How To Determine Liability For Turbulence Injuries
Any time you are injured as a result of another person's negligence, you have the right to sue them for damages related to the injury. This is true even if you are hurt in a particularly bad case of turbulence in an aircraft. Unless you are injured purely by an "act of God", here are some of the parties who may be liable for your injuries:
Aircraft and Component Manufacturers
Just like with other accidents, you have to identify the exact cause of your injury so that you can identify the person responsible for it. For example, some turbulence injuries are actually caused by defective products that don't function as well as they should under the circumstances. For example, if an overhead luggage bin falls on you during turbulence, it may be that the bin wasn't properly screwed to the rest of the aircraft's body. In such a case, your lawsuit should target the body or party responsible for designing the overhead bin or assembling the aircraft depending on the cause of its failure.
The Federal Aviation Administration
The federal aviation authority (FAA) is tasked with monitoring and controlling all air traffic flying over the country. This is the body that informs pilots when it is safe to fly or when the wind/storm is too much and the pilot should climb or descend to avoid the strong winds. As you can see, an error in instructions from the FAA can easily lead an aircraft into a turbulent path. If that happens and you are hurt in the ensuing chaos, your claim should be to the FAA.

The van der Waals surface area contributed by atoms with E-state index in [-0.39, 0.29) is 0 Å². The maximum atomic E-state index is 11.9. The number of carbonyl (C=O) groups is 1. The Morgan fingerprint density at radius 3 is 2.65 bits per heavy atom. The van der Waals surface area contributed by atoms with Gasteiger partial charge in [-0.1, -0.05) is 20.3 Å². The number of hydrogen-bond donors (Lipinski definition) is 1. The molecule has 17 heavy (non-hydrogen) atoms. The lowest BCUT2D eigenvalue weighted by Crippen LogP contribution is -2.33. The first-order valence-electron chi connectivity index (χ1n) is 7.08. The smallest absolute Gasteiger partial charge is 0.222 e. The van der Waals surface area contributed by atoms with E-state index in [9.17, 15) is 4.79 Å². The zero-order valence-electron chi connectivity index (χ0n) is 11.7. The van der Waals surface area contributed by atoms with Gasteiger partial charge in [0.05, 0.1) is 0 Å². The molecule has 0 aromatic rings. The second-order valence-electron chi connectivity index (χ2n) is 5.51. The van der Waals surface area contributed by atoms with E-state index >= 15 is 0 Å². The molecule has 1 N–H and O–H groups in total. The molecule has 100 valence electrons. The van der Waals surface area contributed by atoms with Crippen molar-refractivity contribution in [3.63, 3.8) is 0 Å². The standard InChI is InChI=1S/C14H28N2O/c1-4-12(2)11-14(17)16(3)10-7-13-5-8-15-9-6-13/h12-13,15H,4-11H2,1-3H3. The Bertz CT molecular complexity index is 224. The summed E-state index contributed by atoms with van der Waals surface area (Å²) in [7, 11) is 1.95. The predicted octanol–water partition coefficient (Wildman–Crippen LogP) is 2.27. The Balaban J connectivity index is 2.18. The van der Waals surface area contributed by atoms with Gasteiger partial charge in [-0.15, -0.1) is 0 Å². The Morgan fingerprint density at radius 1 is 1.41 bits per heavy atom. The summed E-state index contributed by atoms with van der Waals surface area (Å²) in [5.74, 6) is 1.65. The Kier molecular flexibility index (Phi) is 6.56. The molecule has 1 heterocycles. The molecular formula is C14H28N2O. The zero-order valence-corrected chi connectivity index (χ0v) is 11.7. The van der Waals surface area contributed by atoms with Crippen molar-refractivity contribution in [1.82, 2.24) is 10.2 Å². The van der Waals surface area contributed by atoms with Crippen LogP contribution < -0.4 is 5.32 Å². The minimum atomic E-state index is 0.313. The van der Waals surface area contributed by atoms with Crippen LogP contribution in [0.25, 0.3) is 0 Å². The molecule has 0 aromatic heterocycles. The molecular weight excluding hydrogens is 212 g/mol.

In some cases, it is the airline that was flying you that will be responsible for your turbulence injuries. Just like other common carriers, airlines are expected to observe a high duty of care to their passengers. For example, they must ensure that all their aircraft are properly maintained and are safe for flight. Therefore, if an airline allows you to fly on a dammed seat or use a defective seatbelt and you are hurt in turbulence, you may have a valid injury claim against it.
In rare cases, it may also be possible to hold an individual airline employee responsible for your turbulence injuries. Take an example where a steward or stewardess doesn't store a serving cart properly and it ends up crashing into your face during a particularly violent turbulence. In such a case, you may have a legal claim against the negligent steward/stewardess.
Recovering your damages for turbulence injuries won't be easy. Consult an injury attorney like those at Bellotti Law Group, P.C. to help you with the process.